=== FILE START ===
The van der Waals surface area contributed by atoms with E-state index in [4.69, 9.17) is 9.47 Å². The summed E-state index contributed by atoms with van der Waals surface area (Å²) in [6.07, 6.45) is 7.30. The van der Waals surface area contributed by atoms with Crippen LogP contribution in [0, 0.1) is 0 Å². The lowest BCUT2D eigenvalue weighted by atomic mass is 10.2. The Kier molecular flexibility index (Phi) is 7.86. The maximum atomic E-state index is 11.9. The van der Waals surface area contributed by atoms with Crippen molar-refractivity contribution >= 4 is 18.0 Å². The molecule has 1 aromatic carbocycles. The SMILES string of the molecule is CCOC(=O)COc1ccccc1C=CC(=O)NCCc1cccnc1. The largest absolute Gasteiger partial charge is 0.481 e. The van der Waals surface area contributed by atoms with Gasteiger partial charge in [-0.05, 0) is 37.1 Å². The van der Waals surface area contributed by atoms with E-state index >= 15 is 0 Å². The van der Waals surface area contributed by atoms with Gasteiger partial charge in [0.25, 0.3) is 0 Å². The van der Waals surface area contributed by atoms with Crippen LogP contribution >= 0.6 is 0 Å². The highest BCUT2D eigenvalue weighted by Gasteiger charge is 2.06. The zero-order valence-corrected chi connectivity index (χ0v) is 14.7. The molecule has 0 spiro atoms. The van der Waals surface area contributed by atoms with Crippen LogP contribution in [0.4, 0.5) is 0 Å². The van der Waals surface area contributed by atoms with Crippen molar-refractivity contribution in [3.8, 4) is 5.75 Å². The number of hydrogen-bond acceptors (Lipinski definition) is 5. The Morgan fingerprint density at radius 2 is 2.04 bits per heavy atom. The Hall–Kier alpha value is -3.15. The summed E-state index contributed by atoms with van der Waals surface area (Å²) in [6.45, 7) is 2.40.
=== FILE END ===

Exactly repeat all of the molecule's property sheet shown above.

The van der Waals surface area contributed by atoms with E-state index in [4.69, 9.17) is 9.47 Å². The summed E-state index contributed by atoms with van der Waals surface area (Å²) in [6.07, 6.45) is 7.30. The van der Waals surface area contributed by atoms with Crippen LogP contribution in [0, 0.1) is 0 Å². The lowest BCUT2D eigenvalue weighted by atomic mass is 10.2. The Kier molecular flexibility index (Phi) is 7.86. The maximum atomic E-state index is 11.9. The van der Waals surface area contributed by atoms with Crippen molar-refractivity contribution >= 4 is 18.0 Å². The molecule has 1 aromatic carbocycles. The SMILES string of the molecule is CCOC(=O)COc1ccccc1C=CC(=O)NCCc1cccnc1. The largest absolute Gasteiger partial charge is 0.481 e. The van der Waals surface area contributed by atoms with Gasteiger partial charge in [-0.05, 0) is 37.1 Å². The van der Waals surface area contributed by atoms with E-state index >= 15 is 0 Å². The van der Waals surface area contributed by atoms with Gasteiger partial charge in [0.25, 0.3) is 0 Å². The van der Waals surface area contributed by atoms with Crippen LogP contribution >= 0.6 is 0 Å². The highest BCUT2D eigenvalue weighted by Gasteiger charge is 2.06. The zero-order valence-corrected chi connectivity index (χ0v) is 14.7. The molecule has 0 spiro atoms. The van der Waals surface area contributed by atoms with Crippen LogP contribution in [0.4, 0.5) is 0 Å². The van der Waals surface area contributed by atoms with Crippen molar-refractivity contribution in [3.8, 4) is 5.75 Å². The number of hydrogen-bond acceptors (Lipinski definition) is 5. The Morgan fingerprint density at radius 2 is 2.04 bits per heavy atom. The Hall–Kier alpha value is -3.15. The summed E-state index contributed by atoms with van der Waals surface area (Å²) in [6.45, 7) is 2.40.